Wall Street's main indexes dropped on Friday, weighed down by losses in major U.S. lenders after their earnings reports, while incoming President Joe Biden's $1.9 trillion stimulus plan also sparked fears of an increase in corporate taxes.
Shares of JPMorgan Chase & Co, Citigroup Inc and Wells Fargo & Co, which had seen a strong rally in the run-up to earnings, were all down even as the banks posted better-than-expected fourth-quarter profits.
JPMorgan fell 2.2% following a seven-day winning streak that had pushed the stock about 12% higher.
The S&P 500 banks index shed 3.3%.
Wall Street's main indexes are set to wrap up the week lower after climbing to record highs recently on bets of a hefty fiscal package and optimism about vaccine distribution.
Also weighing on markets was a Washington Post report that said COVID-19 vaccine reserve was already exhausted when the Donald Trump administration vowed to release it this week, dashing hopes of expanded access. (https://wapo.st/2MZoiwa)
"It's a concern of the vaccine and maybe, to a lesser extent, the Biden spending plan that he outlined last night," said Paul Nolte, portfolio manager at Kingsview Investment Management in Chicago.
"It's more of a healthy correction to some of the advances that we've seen in the market."
Biden's stimulus proposal, unveiled on Thursday, includes some $1 trillion in direct relief to households and has sparked fears that the government would need to hike corporate taxes to fund the spending.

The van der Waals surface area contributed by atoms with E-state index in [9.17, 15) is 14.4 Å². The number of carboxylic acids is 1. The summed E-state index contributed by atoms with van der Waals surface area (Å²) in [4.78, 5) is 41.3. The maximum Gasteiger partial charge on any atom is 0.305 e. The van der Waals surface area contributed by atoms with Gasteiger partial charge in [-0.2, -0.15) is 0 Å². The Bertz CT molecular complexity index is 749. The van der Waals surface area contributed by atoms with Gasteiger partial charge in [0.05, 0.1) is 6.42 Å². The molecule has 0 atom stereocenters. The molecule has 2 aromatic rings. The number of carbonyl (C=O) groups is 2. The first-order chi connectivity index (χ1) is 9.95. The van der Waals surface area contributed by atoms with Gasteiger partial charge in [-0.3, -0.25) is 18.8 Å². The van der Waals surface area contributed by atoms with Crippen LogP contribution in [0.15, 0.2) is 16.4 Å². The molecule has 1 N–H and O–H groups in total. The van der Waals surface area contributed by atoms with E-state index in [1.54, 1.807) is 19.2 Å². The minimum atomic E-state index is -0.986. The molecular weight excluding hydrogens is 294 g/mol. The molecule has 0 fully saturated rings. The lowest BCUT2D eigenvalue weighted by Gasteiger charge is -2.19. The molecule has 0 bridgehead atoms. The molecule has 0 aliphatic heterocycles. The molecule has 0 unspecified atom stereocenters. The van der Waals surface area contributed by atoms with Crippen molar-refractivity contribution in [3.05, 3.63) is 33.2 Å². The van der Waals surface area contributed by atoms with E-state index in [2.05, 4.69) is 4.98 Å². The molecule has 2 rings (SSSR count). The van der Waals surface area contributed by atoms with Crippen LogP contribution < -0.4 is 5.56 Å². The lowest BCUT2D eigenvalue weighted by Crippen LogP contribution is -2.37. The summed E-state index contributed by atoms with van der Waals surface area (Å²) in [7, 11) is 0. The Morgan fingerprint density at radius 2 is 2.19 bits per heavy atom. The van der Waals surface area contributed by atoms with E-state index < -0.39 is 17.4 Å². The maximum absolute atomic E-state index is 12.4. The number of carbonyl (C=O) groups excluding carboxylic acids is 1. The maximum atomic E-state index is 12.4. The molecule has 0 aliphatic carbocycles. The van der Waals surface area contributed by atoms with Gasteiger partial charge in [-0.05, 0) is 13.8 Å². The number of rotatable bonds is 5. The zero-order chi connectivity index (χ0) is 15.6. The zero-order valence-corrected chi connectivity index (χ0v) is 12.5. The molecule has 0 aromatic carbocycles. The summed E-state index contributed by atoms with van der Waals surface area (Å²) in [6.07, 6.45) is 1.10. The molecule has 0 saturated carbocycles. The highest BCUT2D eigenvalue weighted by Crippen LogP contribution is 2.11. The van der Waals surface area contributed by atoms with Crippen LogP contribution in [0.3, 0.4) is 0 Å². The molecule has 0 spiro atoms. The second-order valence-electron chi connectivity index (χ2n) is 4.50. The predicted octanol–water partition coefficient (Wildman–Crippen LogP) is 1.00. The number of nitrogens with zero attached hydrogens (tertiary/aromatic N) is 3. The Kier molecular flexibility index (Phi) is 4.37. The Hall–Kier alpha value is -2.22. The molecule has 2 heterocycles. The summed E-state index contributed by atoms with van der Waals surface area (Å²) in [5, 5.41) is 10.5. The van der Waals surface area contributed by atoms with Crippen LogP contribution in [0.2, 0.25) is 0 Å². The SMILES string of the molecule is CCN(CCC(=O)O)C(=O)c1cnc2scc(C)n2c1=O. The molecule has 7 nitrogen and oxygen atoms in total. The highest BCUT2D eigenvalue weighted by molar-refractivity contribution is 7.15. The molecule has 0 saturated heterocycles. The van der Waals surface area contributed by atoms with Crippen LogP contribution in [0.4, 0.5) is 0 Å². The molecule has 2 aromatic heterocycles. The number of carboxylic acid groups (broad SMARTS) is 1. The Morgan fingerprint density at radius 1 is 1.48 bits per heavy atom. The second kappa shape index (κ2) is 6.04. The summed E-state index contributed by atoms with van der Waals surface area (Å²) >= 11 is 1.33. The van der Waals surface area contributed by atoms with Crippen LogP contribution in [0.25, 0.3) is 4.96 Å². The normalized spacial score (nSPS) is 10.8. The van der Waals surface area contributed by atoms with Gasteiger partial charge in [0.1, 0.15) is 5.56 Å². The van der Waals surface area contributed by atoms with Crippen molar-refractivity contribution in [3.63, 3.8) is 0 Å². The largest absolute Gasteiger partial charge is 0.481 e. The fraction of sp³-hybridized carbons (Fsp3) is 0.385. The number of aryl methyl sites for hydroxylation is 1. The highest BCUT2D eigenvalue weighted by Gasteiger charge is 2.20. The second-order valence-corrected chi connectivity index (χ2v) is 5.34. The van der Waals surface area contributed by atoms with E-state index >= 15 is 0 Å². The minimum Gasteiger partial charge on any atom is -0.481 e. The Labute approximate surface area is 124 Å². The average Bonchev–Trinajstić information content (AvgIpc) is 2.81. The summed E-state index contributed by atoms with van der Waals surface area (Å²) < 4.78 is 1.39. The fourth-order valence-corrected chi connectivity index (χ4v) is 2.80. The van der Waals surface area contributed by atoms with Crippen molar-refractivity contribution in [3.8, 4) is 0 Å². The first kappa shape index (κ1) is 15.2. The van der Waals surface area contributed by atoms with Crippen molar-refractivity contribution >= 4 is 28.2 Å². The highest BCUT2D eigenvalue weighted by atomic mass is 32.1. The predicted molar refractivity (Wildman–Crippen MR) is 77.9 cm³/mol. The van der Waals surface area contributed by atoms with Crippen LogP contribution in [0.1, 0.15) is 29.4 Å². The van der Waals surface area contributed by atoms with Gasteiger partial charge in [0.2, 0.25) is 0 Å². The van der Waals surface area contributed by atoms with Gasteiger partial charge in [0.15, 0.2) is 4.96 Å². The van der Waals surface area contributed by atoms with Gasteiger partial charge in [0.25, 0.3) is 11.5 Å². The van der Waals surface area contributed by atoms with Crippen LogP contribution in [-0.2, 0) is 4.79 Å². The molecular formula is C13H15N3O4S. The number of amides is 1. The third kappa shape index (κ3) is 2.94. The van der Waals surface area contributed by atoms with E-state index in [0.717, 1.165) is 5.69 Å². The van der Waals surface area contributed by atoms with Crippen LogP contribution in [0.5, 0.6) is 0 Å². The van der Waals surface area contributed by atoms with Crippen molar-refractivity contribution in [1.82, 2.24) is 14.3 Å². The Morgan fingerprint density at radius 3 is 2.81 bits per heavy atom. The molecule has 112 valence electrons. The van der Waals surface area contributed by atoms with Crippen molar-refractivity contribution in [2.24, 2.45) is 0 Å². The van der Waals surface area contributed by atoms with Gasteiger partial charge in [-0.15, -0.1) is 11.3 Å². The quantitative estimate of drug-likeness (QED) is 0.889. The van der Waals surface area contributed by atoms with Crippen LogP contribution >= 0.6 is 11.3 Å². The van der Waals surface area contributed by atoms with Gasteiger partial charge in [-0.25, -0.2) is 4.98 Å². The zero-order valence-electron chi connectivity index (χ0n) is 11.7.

"Biden's concern is not the stock market, his concern is Main Street and that's a good thing ... but that tells you there's going to be an increase in corporate taxes," said Dennis Dick, proprietary trader at Bright Trading LLC in Las Vegas.
Meanwhile, data showed a further decline in U.S. retail sales in December - the latest sign the economy lost considerable speed at the end of 2020.
Nine of the 11 major S&P sectors fell, with energy, financials and industrials posting the steepest declines after leading markets higher in the recent rally.
The defensive utilities and real estate were the only sectors trading higher.
At 11:39 a.m. ET, the Dow Jones Industrial Average fell 135.21 points, or 0.44%, to 30,856.31, the S&P 500 lost 18.40 points, or 0.48%, to 3,777.14 and the Nasdaq Composite lost 60.55 points, or 0.46%, to 13,052.08.
Earnings for S&P 500 companies are expected to decline 9.5% in the final quarter of 2020 from a year ago, but are expected to rebound in 2021, with a gain of 16.4% projected for the first quarter, according to IBES data from Refinitiv.
Exxon Mobil Corp fell 3.6% after a report said the U.S. Securities and Exchange Commission launched an investigation of the oil major, following a whistleblower's complaint that the company overvalued a key asset in the prolific Permian shale oil basin.
Spotify Technology SA dropped about 5% after Citigroup downgraded its shares to "sell".
Hewlett Packard Enterprise Co rose 1% after J.P. Morgan upgraded the enterprise software maker's stock to "overweight".
Declining issues outnumbered advancers by a 2.8-to-1 ratio on the NYSE and by a 2.9-to-1 ratio on the Nasdaq.
The S&P 500 posted 5 new 52-week highs and no new lows, while the Nasdaq recorded 180 new highs and eight new lows.
(Reporting by Devik Jain and Medha Singh in Bengaluru; Editing by Saumyadeb Chakrabarty and Maju Samuel)